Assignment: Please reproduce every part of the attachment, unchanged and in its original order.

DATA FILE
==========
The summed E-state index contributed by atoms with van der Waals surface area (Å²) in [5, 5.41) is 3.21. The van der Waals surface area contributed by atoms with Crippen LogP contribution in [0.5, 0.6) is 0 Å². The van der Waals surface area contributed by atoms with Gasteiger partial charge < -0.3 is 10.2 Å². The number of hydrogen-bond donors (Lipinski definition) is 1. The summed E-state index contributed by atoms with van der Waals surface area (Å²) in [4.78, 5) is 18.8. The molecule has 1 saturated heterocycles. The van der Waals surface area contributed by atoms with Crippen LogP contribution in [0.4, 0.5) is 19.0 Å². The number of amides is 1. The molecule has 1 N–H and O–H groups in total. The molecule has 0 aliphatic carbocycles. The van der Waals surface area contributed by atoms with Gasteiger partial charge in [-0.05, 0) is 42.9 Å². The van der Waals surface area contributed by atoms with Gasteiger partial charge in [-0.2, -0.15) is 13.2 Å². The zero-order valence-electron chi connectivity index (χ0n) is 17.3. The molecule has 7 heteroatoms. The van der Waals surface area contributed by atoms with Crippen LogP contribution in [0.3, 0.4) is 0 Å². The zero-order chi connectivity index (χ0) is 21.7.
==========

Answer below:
The summed E-state index contributed by atoms with van der Waals surface area (Å²) in [5, 5.41) is 3.21. The van der Waals surface area contributed by atoms with Crippen LogP contribution in [0.5, 0.6) is 0 Å². The van der Waals surface area contributed by atoms with Gasteiger partial charge < -0.3 is 10.2 Å². The number of hydrogen-bond donors (Lipinski definition) is 1. The summed E-state index contributed by atoms with van der Waals surface area (Å²) in [4.78, 5) is 18.8. The molecule has 1 saturated heterocycles. The van der Waals surface area contributed by atoms with Crippen LogP contribution in [0.4, 0.5) is 19.0 Å². The number of amides is 1. The molecule has 1 N–H and O–H groups in total. The molecule has 0 aliphatic carbocycles. The van der Waals surface area contributed by atoms with Gasteiger partial charge in [-0.05, 0) is 42.9 Å². The van der Waals surface area contributed by atoms with Gasteiger partial charge in [-0.2, -0.15) is 13.2 Å². The zero-order valence-electron chi connectivity index (χ0n) is 17.3. The molecule has 7 heteroatoms. The van der Waals surface area contributed by atoms with Crippen LogP contribution in [0.3, 0.4) is 0 Å². The zero-order chi connectivity index (χ0) is 21.7.